Jill Of Some Trades

And Master Of At Least One


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You Know You Spend Too Much Time…

…around death when the person that you are ordering the monument from remembers you and the special order that you did for your mother. As I was ordering my sister’s monument, he mentioned how unusual it was; meaning the stone that I ordered. When my mother died, my sister and I wanted something a little different, but you can’t just order whatever you like in some places. I had to go pick the stone out by myself, but I called Michele after figuring out what I wanted to do. I wanted the blue granite from one sample, the carving of another, the shading of yet another, and a tree of life from, yes another stone.

The gentleman felt so badly for me, that he gave me the same price for Michele’s stone as he had for my mother’s. The whole process was so familiar, it took less than 20 minutes. A whole lifetime is summed up on that stone. The day my sister was born, the day that she died. But, there is no in between. Just a few words saying who she was to me, to the other people that loved her and a 5-7 word epitaph. Nothing more – nothing less. Nothing to describe the perpetual ache that I feel not having the person that I trusted the most to confide in. Nothing to describe how brave my sister was. Nothing that completely says who she was.

Sometimes, when I think of my own time, which is rare, I think about what my own 5-7 words be. Then, I realize that it won’t matter, to me at least. It’s the before, not the after that matters in life. After is the “what if” that we all fear because no one can tell us what happens. It’s about faith that there is something better for some, and acceptance that there is nothing else for others. I’m somewhere in between. Just like life is about that in between. There was a poem that my cousin shared about this ]a few years about when her own brother died. It stayed with me – just thinking about the years for my sister 1965-2020. With only 5-7 words to describe that in between – the life that she led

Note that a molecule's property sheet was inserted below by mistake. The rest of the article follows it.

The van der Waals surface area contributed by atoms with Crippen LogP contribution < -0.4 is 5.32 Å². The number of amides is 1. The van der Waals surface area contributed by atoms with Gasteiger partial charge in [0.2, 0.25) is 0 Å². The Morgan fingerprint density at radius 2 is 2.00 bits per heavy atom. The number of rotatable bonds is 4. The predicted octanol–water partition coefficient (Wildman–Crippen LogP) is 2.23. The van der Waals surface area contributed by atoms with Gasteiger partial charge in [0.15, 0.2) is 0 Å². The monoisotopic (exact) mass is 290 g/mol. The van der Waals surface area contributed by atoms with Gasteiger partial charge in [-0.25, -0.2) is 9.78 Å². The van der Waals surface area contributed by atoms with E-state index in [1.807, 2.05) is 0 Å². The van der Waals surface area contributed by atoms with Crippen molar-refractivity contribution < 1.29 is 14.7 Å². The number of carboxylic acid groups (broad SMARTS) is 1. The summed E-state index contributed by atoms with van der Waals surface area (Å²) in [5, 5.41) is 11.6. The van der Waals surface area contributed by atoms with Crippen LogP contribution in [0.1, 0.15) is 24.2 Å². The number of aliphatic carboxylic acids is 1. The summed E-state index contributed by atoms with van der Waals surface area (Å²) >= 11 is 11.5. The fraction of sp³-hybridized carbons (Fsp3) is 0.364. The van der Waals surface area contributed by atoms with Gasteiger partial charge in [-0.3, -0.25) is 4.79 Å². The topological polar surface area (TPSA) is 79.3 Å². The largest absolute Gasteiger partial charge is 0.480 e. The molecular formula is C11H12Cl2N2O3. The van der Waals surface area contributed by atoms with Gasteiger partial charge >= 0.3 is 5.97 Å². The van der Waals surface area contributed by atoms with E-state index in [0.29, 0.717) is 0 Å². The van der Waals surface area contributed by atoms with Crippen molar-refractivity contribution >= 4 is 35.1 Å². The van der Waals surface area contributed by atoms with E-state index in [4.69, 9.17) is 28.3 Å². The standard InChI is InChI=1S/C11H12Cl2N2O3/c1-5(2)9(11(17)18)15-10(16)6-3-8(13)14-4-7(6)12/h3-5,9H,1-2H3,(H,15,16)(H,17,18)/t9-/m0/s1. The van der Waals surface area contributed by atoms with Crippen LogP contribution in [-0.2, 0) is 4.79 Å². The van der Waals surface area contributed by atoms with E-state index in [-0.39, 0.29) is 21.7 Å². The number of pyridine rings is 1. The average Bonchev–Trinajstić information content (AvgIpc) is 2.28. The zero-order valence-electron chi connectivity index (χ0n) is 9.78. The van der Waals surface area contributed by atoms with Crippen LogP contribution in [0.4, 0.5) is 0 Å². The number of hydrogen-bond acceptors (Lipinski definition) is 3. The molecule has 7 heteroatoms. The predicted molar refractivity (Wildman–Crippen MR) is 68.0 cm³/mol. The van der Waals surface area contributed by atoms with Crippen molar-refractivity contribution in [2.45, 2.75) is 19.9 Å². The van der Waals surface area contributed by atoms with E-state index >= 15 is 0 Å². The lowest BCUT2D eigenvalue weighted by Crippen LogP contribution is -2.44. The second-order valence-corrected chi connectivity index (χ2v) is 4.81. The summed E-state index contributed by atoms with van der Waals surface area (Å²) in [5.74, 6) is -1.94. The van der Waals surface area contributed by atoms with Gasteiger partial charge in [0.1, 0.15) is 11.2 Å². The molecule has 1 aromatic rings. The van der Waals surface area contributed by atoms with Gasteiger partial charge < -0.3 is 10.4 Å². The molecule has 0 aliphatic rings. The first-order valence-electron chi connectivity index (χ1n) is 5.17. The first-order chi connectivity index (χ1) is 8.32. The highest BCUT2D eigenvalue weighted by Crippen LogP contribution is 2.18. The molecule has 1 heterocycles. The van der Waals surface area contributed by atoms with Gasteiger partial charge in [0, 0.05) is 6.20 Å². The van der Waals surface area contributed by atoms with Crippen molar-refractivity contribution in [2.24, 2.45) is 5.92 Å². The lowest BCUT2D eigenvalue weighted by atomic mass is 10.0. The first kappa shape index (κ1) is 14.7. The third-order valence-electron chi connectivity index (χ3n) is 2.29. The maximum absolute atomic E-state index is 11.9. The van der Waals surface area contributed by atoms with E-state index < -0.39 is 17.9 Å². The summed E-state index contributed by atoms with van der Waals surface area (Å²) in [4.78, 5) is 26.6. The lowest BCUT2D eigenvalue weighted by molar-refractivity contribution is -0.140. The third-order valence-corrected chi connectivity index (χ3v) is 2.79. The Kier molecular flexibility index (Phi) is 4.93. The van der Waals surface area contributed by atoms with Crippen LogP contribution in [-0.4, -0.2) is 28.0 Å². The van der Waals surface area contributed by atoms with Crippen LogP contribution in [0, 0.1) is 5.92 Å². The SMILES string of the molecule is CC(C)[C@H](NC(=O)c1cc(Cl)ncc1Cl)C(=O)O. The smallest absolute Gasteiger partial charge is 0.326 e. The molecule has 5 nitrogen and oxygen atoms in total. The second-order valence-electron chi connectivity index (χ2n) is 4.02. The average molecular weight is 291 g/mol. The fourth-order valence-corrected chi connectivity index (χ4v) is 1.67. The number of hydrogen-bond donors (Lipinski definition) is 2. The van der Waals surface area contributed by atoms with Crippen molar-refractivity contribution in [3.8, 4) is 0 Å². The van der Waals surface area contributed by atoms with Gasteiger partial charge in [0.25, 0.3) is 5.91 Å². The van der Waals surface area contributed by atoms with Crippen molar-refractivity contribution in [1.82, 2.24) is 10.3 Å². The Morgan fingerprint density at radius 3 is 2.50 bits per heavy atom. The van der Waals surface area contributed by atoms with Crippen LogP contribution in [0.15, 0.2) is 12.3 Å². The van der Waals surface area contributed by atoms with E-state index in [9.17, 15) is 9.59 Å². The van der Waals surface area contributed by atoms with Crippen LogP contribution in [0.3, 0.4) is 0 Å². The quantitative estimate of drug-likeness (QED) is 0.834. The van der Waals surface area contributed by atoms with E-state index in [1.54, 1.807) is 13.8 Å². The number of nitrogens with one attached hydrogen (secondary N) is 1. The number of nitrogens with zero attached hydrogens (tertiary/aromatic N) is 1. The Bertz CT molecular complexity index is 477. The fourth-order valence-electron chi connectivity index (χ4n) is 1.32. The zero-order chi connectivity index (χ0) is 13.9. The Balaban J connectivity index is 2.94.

I went for dinner tonight with someone who mentioned that I haven’t blogged in awhile. If he is reading this, thank you – I’ve decided to write tonight because thoughts of that in-between for my sister have been weighing on me and I needed a push to talk about it. Not just because I miss her, but because it’s that in-between that I miss. The way that she understood situations. I can’t fit that on her headstone. The way she could read people. Not enough room. But my heart has the room that I need for those memories. My sister will never be far from it. Even though she is at the end, not the in-between


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Musings About My Mother on Her Birthday

My sister Michele would often tell me that I was a suck up. I would tell her that maybe I was just a bit of a Mummy’s girl. She would roll her eyes, shake her head at me and snort “A bit?” I would always say something to annoy her – like my mother and I had a special relationship since we were both youngest children…but the real reason that I was a Mummy’s girl, suck up, or whatever you want to call it is because my mother wasn’t just a good mother, she was a great person. When people give me compliments about her, which has been happening a lot lately, I preen like a swan princess, agreeing, always saying “Yes, wasn’t she just the best?” It isn’t just me being a proud daughter, it’s something that I say with true belief. My mother is, was and always will be someone I deeply admire. Yes, I say it a lot, but it bears repeating for those of you who weren’t lucky enough to know her.